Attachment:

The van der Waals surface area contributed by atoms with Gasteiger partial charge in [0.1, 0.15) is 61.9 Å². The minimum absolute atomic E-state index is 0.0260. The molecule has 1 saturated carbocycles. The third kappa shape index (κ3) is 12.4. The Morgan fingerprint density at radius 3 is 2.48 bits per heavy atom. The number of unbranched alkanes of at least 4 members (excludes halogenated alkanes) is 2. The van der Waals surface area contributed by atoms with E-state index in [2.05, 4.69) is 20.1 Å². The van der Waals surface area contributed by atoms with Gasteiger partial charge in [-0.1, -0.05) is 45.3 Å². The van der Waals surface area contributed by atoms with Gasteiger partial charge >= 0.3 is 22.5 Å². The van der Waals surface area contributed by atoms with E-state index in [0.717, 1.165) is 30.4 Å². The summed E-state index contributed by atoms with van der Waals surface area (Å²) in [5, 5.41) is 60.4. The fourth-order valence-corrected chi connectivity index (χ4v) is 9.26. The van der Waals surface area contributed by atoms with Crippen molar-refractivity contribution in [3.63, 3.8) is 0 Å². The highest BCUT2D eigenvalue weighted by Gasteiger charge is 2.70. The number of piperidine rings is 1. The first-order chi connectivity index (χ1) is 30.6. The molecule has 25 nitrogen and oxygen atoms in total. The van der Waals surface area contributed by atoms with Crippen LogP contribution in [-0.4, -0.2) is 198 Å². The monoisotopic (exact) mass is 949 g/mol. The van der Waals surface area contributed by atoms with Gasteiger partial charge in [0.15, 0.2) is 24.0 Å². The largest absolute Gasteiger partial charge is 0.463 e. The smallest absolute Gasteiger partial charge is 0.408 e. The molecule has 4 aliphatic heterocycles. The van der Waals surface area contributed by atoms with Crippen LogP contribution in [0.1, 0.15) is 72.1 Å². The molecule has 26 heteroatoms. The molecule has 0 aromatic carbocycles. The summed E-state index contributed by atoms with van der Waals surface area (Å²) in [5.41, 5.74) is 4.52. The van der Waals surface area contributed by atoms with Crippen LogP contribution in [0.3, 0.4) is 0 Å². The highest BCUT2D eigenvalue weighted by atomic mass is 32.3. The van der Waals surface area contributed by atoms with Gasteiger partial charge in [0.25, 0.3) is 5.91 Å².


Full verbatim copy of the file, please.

The van der Waals surface area contributed by atoms with Gasteiger partial charge in [0.1, 0.15) is 61.9 Å². The minimum absolute atomic E-state index is 0.0260. The molecule has 1 saturated carbocycles. The third kappa shape index (κ3) is 12.4. The Morgan fingerprint density at radius 3 is 2.48 bits per heavy atom. The number of unbranched alkanes of at least 4 members (excludes halogenated alkanes) is 2. The van der Waals surface area contributed by atoms with E-state index in [2.05, 4.69) is 20.1 Å². The van der Waals surface area contributed by atoms with Gasteiger partial charge in [-0.1, -0.05) is 45.3 Å². The van der Waals surface area contributed by atoms with Gasteiger partial charge >= 0.3 is 22.5 Å². The van der Waals surface area contributed by atoms with E-state index in [0.717, 1.165) is 30.4 Å². The summed E-state index contributed by atoms with van der Waals surface area (Å²) in [5, 5.41) is 60.4. The fourth-order valence-corrected chi connectivity index (χ4v) is 9.26. The van der Waals surface area contributed by atoms with Crippen molar-refractivity contribution in [3.63, 3.8) is 0 Å². The highest BCUT2D eigenvalue weighted by Gasteiger charge is 2.70. The number of piperidine rings is 1. The first-order chi connectivity index (χ1) is 30.6. The molecule has 25 nitrogen and oxygen atoms in total. The van der Waals surface area contributed by atoms with Crippen LogP contribution in [-0.4, -0.2) is 198 Å². The monoisotopic (exact) mass is 949 g/mol. The van der Waals surface area contributed by atoms with Gasteiger partial charge in [0.15, 0.2) is 24.0 Å². The largest absolute Gasteiger partial charge is 0.463 e. The smallest absolute Gasteiger partial charge is 0.408 e. The molecule has 4 aliphatic heterocycles. The van der Waals surface area contributed by atoms with Crippen LogP contribution in [0.1, 0.15) is 72.1 Å². The molecule has 26 heteroatoms. The molecule has 0 aromatic carbocycles. The summed E-state index contributed by atoms with van der Waals surface area (Å²) in [5.41, 5.74) is 4.52. The van der Waals surface area contributed by atoms with Crippen LogP contribution in [0.3, 0.4) is 0 Å². The highest BCUT2D eigenvalue weighted by atomic mass is 32.3. The van der Waals surface area contributed by atoms with Gasteiger partial charge in [0.25, 0.3) is 5.91 Å².